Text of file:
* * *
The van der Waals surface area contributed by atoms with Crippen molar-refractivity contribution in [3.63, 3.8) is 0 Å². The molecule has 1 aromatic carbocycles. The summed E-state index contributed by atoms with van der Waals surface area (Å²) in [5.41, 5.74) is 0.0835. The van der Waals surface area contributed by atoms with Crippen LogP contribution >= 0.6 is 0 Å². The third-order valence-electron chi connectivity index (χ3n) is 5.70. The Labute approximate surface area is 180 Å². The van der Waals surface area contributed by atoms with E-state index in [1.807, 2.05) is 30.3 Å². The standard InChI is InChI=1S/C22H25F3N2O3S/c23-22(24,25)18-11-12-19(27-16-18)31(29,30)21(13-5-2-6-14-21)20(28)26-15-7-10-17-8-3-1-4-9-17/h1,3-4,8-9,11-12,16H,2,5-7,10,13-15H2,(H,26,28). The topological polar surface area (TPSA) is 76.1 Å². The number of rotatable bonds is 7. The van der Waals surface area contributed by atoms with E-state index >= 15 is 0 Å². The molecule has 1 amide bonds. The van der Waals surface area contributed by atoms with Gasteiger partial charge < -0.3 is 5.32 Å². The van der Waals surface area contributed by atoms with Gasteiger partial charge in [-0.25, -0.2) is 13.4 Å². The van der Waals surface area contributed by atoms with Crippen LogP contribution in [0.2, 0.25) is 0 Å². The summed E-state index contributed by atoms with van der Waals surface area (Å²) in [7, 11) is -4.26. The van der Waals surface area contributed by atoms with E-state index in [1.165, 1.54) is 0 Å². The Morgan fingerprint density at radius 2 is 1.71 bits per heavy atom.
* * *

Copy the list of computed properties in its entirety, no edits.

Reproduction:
The van der Waals surface area contributed by atoms with Crippen molar-refractivity contribution in [3.63, 3.8) is 0 Å². The molecule has 1 aromatic carbocycles. The summed E-state index contributed by atoms with van der Waals surface area (Å²) in [5.41, 5.74) is 0.0835. The van der Waals surface area contributed by atoms with Crippen LogP contribution >= 0.6 is 0 Å². The third-order valence-electron chi connectivity index (χ3n) is 5.70. The Labute approximate surface area is 180 Å². The van der Waals surface area contributed by atoms with E-state index in [1.807, 2.05) is 30.3 Å². The standard InChI is InChI=1S/C22H25F3N2O3S/c23-22(24,25)18-11-12-19(27-16-18)31(29,30)21(13-5-2-6-14-21)20(28)26-15-7-10-17-8-3-1-4-9-17/h1,3-4,8-9,11-12,16H,2,5-7,10,13-15H2,(H,26,28). The topological polar surface area (TPSA) is 76.1 Å². The number of rotatable bonds is 7. The van der Waals surface area contributed by atoms with E-state index >= 15 is 0 Å². The molecule has 1 amide bonds. The van der Waals surface area contributed by atoms with Gasteiger partial charge < -0.3 is 5.32 Å². The van der Waals surface area contributed by atoms with Gasteiger partial charge in [-0.25, -0.2) is 13.4 Å². The van der Waals surface area contributed by atoms with Crippen LogP contribution in [0.2, 0.25) is 0 Å². The summed E-state index contributed by atoms with van der Waals surface area (Å²) in [7, 11) is -4.26. The van der Waals surface area contributed by atoms with E-state index in [1.165, 1.54) is 0 Å². The Morgan fingerprint density at radius 2 is 1.71 bits per heavy atom.